The great brain that founded what was to become America’s largest gunmaker is now at rest and I have lost a close friend.
The guns designed and built by Bill Ruger will always be an important part of my professional life, but the friendship of the man himself is of far greater personal value. William Batterman Ruger, gunmaker, became a legend while he lived, and the legend will endure as long as free men take gun to hand. But it is not the legend I mourn. I mourn the man who became the legend, who lived life large and with imagination, like a character by F. Scott Fitzgerald (whom Ruger admired, Gatsby being a favorite).
I met Bill over 30 years ago, when he invited me to visit his then new New Hampshire plant. Guns, of course, were our common passion, but soon we discovered that we shared other likes (and dislikes). And it was through these other shared interests that our friendship grew. Art and artists, history, music, travel, politics, hunting, old cars, exploration and people were all grist for our conversations, and no topic escaped his probing curiosity.
People fascinated Ruger and he savored their company. A dinner group at his estate in New Hampshire usually included an eclectic mix of writers, politicians, educators and humble mechanics, with Bill listening with equal attention to the strategies of a world leader or the description of squaring a lathe by a Yankee machinist-and learning from both. He believed in people and found inspiration in the human spirit. Once when I chided him for contributing equally to opposing candidates in a local election, he explained that his intent was to make it possible for all parties to best present their positions so the voters would be better informed.
Though a man of many acquaintances, Ruger was often lonely, and over the years I received many calls. “I’m in this barn by myself and need some company,” he would say. “How about coming up for a few days?”
“Naw, you just want me to come clean your guns,” I would reply. And I did clean his wonderful collection of guns on an almost yearly basis. Ruger would sit by, his hands now too weak and gnarled by rheumatoid arthritis to handle a gun, but eagerly watching as I uncased each piece, commenting on design and stylistic features. The collection ranged from rare items worth tens of thousands to what would seem to be almost worthless junk, but each held a special interest for Ruger and offered a clue to his own genius.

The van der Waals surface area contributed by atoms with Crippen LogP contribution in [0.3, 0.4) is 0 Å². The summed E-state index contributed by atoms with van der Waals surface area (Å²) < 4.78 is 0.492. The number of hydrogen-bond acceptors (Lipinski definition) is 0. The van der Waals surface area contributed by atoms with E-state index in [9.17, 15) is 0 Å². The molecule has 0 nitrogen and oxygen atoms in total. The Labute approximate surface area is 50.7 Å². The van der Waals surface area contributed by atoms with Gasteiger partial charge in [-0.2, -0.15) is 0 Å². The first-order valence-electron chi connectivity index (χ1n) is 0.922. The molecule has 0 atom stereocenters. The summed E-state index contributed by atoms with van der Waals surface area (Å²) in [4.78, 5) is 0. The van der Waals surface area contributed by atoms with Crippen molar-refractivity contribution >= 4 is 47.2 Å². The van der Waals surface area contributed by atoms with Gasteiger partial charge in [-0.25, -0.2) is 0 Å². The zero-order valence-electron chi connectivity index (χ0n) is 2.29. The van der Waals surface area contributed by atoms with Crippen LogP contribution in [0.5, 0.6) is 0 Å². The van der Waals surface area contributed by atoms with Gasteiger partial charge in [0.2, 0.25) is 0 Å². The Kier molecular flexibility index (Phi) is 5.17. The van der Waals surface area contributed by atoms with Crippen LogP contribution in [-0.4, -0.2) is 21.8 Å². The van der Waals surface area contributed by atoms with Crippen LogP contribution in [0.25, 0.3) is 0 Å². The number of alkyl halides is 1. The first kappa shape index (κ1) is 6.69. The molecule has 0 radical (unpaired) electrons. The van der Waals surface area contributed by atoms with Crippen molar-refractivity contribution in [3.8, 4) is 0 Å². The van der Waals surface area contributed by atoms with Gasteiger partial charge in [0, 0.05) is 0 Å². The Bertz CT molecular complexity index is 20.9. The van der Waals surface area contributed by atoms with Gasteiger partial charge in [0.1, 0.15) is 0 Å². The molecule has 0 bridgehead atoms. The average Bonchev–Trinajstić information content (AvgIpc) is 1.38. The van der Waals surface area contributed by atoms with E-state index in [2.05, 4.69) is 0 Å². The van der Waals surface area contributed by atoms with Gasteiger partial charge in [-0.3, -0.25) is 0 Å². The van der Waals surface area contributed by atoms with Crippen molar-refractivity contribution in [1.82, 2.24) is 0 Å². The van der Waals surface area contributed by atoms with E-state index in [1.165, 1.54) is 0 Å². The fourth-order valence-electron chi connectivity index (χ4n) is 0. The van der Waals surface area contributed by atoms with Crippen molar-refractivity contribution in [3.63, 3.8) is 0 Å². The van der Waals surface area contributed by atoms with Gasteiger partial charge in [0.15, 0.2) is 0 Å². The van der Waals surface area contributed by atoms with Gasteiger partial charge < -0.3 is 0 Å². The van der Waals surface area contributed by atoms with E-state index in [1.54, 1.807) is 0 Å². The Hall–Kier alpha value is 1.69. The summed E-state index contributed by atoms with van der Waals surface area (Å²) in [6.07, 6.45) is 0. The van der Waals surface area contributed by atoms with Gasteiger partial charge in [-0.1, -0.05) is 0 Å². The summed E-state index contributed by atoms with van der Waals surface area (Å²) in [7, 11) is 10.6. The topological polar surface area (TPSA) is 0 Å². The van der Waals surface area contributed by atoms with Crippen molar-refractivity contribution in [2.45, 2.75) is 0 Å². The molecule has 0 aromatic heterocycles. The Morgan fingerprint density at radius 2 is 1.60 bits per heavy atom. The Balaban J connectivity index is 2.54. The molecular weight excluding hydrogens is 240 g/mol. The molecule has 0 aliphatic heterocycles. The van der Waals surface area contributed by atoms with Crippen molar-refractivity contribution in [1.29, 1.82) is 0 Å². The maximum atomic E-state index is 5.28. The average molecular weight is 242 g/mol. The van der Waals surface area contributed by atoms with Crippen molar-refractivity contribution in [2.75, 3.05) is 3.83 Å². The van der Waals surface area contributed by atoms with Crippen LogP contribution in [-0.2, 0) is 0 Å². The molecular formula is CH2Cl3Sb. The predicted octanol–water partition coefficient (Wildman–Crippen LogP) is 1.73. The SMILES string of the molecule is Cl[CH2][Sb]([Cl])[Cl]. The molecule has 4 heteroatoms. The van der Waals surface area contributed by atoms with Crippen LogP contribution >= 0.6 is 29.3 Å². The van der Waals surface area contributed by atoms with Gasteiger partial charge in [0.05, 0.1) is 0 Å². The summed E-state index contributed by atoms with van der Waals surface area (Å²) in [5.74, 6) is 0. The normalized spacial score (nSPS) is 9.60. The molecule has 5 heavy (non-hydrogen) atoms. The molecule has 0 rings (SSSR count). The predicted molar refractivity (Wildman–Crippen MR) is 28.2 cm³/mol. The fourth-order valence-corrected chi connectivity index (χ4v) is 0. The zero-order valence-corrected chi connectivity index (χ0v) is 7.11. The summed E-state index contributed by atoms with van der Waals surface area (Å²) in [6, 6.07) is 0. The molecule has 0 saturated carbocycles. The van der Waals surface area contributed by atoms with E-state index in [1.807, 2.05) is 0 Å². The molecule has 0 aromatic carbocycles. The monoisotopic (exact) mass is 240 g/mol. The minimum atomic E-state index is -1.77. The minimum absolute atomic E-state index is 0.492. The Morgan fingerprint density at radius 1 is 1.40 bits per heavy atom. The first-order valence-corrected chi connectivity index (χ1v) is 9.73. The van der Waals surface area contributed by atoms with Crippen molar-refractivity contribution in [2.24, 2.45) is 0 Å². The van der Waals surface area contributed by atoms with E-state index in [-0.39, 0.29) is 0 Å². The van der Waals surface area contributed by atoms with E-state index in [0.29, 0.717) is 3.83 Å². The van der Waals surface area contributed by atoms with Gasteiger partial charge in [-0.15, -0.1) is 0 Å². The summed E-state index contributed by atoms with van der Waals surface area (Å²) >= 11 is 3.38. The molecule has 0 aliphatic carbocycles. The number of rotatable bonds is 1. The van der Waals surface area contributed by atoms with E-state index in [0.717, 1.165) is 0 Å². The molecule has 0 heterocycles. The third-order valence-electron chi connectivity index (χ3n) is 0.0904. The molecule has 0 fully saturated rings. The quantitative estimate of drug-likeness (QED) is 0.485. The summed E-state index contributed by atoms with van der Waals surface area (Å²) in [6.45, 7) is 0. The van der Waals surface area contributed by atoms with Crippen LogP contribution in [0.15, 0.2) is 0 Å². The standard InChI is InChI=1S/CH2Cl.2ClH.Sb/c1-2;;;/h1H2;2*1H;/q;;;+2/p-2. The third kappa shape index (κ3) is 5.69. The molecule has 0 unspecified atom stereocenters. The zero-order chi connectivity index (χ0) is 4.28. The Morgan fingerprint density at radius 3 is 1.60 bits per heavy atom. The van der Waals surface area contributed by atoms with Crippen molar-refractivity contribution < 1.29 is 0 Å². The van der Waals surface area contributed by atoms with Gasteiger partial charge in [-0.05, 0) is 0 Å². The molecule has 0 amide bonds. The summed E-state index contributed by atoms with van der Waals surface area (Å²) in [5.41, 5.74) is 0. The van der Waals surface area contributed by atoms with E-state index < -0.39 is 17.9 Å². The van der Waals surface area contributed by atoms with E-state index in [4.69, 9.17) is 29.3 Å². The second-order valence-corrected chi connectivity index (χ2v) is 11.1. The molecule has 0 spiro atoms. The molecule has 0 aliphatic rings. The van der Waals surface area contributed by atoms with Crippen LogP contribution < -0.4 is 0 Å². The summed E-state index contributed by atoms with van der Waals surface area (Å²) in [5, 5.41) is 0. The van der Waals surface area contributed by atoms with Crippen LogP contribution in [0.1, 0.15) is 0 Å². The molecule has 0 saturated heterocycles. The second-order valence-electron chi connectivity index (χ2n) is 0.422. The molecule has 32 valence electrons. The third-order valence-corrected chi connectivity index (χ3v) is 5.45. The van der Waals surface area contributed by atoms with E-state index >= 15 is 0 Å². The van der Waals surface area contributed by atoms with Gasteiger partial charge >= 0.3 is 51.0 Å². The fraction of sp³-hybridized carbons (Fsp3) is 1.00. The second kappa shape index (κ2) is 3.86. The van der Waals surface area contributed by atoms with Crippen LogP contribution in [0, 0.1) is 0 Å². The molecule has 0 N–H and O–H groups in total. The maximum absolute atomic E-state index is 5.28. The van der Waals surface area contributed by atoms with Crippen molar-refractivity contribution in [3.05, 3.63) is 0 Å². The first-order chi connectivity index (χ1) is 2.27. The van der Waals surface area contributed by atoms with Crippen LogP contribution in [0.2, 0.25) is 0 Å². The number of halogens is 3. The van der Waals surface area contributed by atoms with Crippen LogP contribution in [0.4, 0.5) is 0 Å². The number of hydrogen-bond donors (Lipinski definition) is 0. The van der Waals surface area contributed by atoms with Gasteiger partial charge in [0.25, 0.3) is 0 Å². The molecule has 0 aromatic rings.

The term “genius” has been often applied to Bill Ruger, but usually without a full recognition of the scope of his greatness. He was a brilliant gun designer, to be sure, but there are gun geniuses in abundance and always have been. How then was Ruger different from all those forgotten and unknown gun geniuses, and what special brand of brilliance enabled him to found a company that has manufactured more than 20 million firearms?
Over the years of our friendship I had a unique perspective of Ruger as a guy who enjoyed a plate of spaghetti (his favorite dish) and a bottle of rich Chianti with a pal, and Ruger the ambitious industrialist. What I saw was a man with several layers of genius, each definably separate but interacting.
If I were to rank these layers of genius in what I consider their importance, his talent as a gun designer would not rank at the top. Heading the list would be his iron-fisted philosophy of maintaining the integrity of his company and its “affordable, workable and desirable” products. And there was his genius for organization and hiring the best talent available. He had a remarkable relationship with the people who worked for him and inspired passionate loyalty. When he walked through any of his plants, the lowliest of the labor force would shout “Hi, Bill,” and he would stop to chat with the old-timers, calling them by name. Next I would rank his unequaled gift for capturing the imaginattion and admiration of gun buyers, making them proud to own a Ruger.
As these and so many other memories of Bill Ruger guide my pen I am thankful that I had a chance to tell him what our friendship meant to me while he was still living. It was at a swank party held for Ruger at the opening of the new firearms gallery at the Buffalo Bill Museum complex in Cody, Wyo., to which he had donated lavishly. “Happy Birthday to a Rare Caliber” read a banner over the doors. I had been asked to deliver a few remarks. “Thanks, Bill,” my notes from that night remind me, “for letting me share in the marvels of your life.”